TD Ameritrade seems to have the edge here.

Ameritrade vs Ally Invest


Stock and ETF trades at Ally Invest cost $4.95. The broker gives a discount to clients who had an average daily balance of at least $100,000 in the previous quarter or placed at least 30 trades in the same time period. Option contracts cost 65¢, and traders who meet the above requirements pay only 50¢. A margin loan under $5,000 costs 9.50%.

TD Ameritrade charges $6.95 for equity transactions. It offers no discounts to active traders. Derivatives cost 75¢ per contract. Margin accounts currently pay 9.25% for debits under $5,000.

Neither broker charges an annual fee for a brokerage or retirement account. There is also no minimum deposit to open a securities account with either firm.

Overall, Ally Invest has the better schedule here.


Ally Invest: Up to $3,500 cash bonus + commission free trades for new accounts.

TD Ameritrade: Trade free for 60 days + get up to $600.

Futures and Forex

Both brokerage firms offer trading in futures and forex. They are rare in the industry for offering both. At Ally, forex can be traded on a dedicated currency platform, and a practice account is available. It is more user-friendly than thinkorswim, which is where forex is traded at TD Ameritrade. The spread at Ally on EUR/USD was recently 5.4, while TD Ameritrade shows 3.0.

Futures at Ally Invest start at 45¢ per contract. There is a dedicated platform for the product. At TD Ameritrade, futures are traded on thinkorswim and start at $2.25 for each contract. The broker’s website seems to have more educational information on futures and forex, compared to Ally Invest.

Overall, it’s pretty close here.

Managed Accounts

Ally Invest and TD Ameritrade both offer managed account options for customers who don’t have the time, confidence, or ability to make trading decisions. Ally charges just 0.30% for its portfolio management service. Despite the low charge, the company does not use a software program to make trading decisions. There is a $2,500 minimum to start the service.

TD Ameritrade has several account management options. One is a robo-advisory service that costs 0.30% and carries a $5,000 minimum. Although these numbers seem less appealing than Ally’s, TD Ameritrade’s questionnaire is much more thorough and detailed. Like Ally’s service, this low-cost management system invests only in ETF’s with small expense ratios.

TD Ameritrade has the better selection here.

Research and Education

Learning materials are available on both websites. TD Ameritrade clients have access to a large library of videos and playlists of videos on a wide range of financial topics. These include not just futures and forex, but also retirement, mutual funds, technical analysis, strategies to reduce volatility, and much more. A progress tracker is integrated in the broker’s education section. It keeps track of completed lessons and awards achievement icons. There are self-guided quizzes on various securities, including options and bonds.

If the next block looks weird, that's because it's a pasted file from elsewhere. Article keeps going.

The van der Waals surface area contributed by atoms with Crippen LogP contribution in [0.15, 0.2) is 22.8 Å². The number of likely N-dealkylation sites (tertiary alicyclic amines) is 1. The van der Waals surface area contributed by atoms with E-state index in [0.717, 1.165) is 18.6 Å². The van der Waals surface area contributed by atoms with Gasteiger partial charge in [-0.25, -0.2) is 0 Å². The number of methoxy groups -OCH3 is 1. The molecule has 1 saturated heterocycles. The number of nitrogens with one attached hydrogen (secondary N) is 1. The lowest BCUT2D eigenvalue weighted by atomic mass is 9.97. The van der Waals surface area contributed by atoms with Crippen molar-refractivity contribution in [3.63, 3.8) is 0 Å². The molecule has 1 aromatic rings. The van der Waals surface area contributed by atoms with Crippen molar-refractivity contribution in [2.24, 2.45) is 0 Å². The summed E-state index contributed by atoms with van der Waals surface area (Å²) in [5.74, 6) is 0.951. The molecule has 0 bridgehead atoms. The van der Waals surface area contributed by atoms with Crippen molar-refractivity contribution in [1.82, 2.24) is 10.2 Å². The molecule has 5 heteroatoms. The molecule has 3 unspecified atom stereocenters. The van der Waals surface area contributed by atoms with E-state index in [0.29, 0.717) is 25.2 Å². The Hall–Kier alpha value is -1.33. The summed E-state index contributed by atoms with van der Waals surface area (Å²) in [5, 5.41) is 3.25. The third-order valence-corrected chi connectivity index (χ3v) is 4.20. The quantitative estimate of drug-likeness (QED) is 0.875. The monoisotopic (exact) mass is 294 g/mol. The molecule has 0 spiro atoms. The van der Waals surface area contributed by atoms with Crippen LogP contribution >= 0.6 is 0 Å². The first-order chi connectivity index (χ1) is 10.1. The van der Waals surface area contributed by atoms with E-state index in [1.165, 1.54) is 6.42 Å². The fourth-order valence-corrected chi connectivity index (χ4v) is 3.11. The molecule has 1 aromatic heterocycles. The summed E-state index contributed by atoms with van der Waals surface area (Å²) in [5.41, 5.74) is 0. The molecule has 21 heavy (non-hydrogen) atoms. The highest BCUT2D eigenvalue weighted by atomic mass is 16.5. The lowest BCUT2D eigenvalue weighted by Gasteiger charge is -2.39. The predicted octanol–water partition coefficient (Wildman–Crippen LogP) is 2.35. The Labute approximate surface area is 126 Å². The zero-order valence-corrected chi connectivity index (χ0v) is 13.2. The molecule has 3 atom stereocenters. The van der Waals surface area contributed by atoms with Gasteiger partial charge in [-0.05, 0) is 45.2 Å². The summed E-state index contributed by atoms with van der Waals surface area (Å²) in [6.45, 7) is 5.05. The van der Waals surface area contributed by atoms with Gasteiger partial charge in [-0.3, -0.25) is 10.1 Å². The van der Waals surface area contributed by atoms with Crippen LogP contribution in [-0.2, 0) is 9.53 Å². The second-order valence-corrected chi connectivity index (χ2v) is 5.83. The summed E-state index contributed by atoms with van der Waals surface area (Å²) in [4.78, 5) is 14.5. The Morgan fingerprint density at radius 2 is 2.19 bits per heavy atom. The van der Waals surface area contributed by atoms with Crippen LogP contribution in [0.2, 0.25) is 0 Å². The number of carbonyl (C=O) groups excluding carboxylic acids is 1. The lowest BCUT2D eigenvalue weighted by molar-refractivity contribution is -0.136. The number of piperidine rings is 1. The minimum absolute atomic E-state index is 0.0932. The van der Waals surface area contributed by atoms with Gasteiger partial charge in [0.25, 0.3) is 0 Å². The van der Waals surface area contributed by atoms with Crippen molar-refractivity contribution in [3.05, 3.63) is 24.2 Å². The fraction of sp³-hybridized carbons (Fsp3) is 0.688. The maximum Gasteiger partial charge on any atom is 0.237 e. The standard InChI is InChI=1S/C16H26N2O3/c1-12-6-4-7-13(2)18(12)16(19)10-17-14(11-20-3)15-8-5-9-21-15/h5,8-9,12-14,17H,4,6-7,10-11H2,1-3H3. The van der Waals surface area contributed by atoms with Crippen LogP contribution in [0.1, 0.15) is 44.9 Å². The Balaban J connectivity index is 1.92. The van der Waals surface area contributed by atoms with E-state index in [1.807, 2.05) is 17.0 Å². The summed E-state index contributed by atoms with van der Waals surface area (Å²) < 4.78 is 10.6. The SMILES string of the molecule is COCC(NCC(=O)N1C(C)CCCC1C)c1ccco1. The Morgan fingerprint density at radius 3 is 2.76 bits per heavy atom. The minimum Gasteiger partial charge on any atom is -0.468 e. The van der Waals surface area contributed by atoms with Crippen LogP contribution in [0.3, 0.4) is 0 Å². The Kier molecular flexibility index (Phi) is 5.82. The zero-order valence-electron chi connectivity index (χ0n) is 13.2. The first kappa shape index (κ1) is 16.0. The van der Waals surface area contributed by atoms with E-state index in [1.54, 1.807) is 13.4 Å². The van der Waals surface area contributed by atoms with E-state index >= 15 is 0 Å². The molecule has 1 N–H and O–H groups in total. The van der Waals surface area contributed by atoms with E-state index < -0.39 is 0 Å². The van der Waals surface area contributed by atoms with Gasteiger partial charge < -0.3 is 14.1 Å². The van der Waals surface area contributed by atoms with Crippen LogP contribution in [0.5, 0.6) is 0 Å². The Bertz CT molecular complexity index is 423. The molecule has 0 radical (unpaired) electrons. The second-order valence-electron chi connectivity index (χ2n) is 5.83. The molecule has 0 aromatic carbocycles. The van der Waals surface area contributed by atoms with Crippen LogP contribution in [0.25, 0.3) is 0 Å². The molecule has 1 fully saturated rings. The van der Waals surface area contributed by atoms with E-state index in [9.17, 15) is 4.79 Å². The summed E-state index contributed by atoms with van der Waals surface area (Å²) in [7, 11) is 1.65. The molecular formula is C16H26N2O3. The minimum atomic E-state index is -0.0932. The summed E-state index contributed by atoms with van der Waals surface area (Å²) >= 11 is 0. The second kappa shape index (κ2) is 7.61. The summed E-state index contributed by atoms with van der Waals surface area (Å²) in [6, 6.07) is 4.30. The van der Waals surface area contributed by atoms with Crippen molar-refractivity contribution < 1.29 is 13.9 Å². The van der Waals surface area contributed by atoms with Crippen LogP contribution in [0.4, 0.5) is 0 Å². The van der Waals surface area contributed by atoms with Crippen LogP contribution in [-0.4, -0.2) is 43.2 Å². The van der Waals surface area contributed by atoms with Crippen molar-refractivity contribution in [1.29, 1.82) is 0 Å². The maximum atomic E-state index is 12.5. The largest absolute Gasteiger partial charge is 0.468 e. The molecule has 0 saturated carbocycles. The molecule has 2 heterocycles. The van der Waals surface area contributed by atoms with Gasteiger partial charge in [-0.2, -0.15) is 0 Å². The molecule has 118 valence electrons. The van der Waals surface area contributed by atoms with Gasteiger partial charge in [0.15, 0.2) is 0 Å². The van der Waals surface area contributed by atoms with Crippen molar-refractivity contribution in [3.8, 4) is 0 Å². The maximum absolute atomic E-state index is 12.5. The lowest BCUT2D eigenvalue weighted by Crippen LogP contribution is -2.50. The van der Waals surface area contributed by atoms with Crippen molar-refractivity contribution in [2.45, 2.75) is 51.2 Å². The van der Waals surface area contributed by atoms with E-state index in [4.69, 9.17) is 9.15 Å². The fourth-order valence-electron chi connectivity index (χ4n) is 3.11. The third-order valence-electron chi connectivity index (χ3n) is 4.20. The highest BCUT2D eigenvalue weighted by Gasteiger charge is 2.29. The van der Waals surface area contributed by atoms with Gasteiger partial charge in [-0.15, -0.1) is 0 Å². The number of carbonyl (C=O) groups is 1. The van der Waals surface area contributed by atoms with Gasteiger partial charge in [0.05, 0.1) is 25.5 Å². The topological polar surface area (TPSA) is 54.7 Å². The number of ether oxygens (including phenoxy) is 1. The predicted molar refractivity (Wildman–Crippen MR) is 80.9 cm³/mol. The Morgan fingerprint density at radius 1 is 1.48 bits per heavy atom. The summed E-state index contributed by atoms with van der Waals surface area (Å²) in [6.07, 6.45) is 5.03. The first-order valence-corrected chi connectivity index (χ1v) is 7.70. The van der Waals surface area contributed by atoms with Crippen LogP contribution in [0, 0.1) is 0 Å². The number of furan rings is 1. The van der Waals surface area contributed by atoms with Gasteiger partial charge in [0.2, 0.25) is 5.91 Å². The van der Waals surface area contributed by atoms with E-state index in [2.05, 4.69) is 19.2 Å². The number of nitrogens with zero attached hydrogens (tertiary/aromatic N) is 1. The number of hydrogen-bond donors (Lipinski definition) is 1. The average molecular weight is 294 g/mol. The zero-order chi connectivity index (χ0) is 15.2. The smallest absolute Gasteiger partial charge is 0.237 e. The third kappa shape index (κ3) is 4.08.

TD Ameritrade also provides a 7-day trial membership in its affiliated but separate educational company investools. This group offers in-depth coaching and learning on a host of trading topics.

Ally Invest also has learning materials on its website, but they don’t seem as advanced as TD Ameritrade’s materials. Ally provides mostly articles, and they’re fairly short. It’s hard to find educational videos on the Ally Invest website, although there are some on its blog. Ally’s trader community would be a good place to ask questions and connect with other investors.

The Ally Invest education center provides an option of choosing materials based on market outlook, such as bullish or bearish. But both choices produce the same list of materials. The link for ‘On-demand videos’ produces a list of articles.

TD Ameritrade easily wins here.

Ally Invest vs TD Ameritrade Results

Ally Invest (read review) succeeded in one category, TD Ameritrade (read review) was victorious five times, and there were two ties. TD Ameritrade is the winner. Despite the results, Ally Invest would be a good broker for frequent stock and option traders who want the lowest commissions.

For readers that are still wondering in which company to open an account, TD Ameritrade will be our recommendation for "buy and hold", long-term investors, beginners, mutual funds investors, and IRA accounts. Ally Invest would work great for all other customers, especially for active stock and options traders.

The two online investment companies provide a lot of unique and valuable features. Our suggestion is to open accounts at both firms with $0 down (it will take only about 20 minutes), and take advantage of everything these top online brokers have to offer free of charge. Investors can decide later into which brokerage account they want to deposit their money.